Welcome to the home of Talanoa – a place where you can find authentic Oceanic voices sharing real stories and experiences in the hope of inspiring, encouraging, and informing people in our communities and in our world.
Do you have a story to tell? Do you think stories are important? Are you looking to connect with Oceanic people around the world? Then you’ve come to the right place.
Sit down and talanoa with us, an inclusive global community of Oceanic people who are sharing their stories online. Founded in 2015 by Arieta Rika, Talanoa has become the largest digital storytelling platform by and for Oceanic peoples in Australia. We define Oceania as the islands of the central and southern Pacific, including Melanesia, Polynesia, Micronesia, French Polynesia and Australasia.
In many Pacific languages, talanoa means to tell a story, or have a conversation. Seu’ula Johansson Fua describes it perfectly:
Arieta is of Tongan and Fijian descent. She is a written and oral communicator and storyteller. She has worked as a consultant, producer (podcasts) and mentor. Arieta’s work explores the participation of Pacific voices and stories in the design, delivery, and evaluation development projects that involve Pacific people, lands, and communities.
Lead Editor (she/her)
Emele is of Tokelauan and Fijian descent. She is a multidisciplinary storyteller. Emele works across live performance, film, tv & digital media as a writer, director, producer, performer, educator and mentor. Her work explores creative processes and outcomes grounded in Indigenous ways of knowing, and nurturing the vā where where embodiment, cultural expression, digitisation and neuroscience intersect.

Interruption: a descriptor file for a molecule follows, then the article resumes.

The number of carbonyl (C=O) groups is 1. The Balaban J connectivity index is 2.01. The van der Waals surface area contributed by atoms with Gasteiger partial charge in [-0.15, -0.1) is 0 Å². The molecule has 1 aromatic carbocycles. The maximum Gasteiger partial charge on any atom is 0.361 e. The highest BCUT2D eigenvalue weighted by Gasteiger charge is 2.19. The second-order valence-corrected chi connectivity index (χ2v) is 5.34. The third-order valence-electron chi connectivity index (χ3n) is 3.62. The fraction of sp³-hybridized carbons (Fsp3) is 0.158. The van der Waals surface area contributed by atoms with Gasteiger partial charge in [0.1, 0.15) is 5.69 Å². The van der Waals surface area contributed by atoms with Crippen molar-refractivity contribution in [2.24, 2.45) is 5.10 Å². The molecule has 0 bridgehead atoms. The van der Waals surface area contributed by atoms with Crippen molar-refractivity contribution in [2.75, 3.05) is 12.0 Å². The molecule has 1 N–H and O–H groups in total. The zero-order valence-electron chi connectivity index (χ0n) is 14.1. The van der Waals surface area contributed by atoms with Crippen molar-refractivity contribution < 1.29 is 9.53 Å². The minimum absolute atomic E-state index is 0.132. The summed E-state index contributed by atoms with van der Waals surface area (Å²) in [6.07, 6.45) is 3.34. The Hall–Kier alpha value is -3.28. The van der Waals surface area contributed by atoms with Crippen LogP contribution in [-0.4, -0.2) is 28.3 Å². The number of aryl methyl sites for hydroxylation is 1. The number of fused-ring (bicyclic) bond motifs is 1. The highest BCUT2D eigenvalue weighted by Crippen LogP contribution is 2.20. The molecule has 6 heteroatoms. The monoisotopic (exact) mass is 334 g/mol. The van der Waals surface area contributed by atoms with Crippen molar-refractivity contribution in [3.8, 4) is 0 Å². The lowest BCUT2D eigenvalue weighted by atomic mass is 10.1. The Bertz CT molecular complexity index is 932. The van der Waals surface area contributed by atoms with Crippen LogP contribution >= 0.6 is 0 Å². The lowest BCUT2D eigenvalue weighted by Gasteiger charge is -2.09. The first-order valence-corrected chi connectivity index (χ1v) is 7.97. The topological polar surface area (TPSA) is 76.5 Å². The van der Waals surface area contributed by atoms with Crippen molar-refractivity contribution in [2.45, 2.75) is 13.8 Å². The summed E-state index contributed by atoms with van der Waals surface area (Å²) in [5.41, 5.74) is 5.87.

Development associate (she/her)
Amy is of Chinese descent. She is a Movement Director + Dancer. Amy is super fascinated by movement. She loves learning about the culture and the history behind street styles and how that translates into the movement and music. She is also intrigued by the human connection aspect of creating movement on bodies, particularly in people that wouldn’t necessarily call themselves a “dancer”. Naturally, her movement style reflects her cultural understanding of the world being a Chinese woman, born and raised in Australia.
Associate Educator (he/him)
Brandon is of Sāmoan, Tokelauan, Filipino, & German descent. His practice centers themes of faith, spiritual fluidity, ecology, and decoloniality. He is a writer, storyteller, orator and gardener. Brandon’s work navigates the historical and contemporary effects of colonization and Christianity on Indigenous Pasifika personhood and being. He is dually trained as a Christian theologian and a Christian social ethicist—weaving together the fields of biblical studies (specializing in postcolonial and empire-critical scholarship), liberation theologies, critical race theory, indigenous studies, post-colonialism, and decoloniality. Outside of the classroom, his practice manifests primarily in pastoral or spiritual care capacities as open, affirming, and inclusive of all backgrounds, faith traditions, and spiritual journeys.
Digital and Social Media Manager (she/her)
Malia is of Tokelauan and Samoan descent. She is a writer and actor. Malia is interested in Pasifika and Indigenous sovereignty and would love to produce her own work in the future.
Associate artist (she/her)
Sela is of Tongan and Australian descent. She is a movement director and storyteller, and has worked as a teacher and performer. She is interested in the diasporic experience and empowerment of womxn.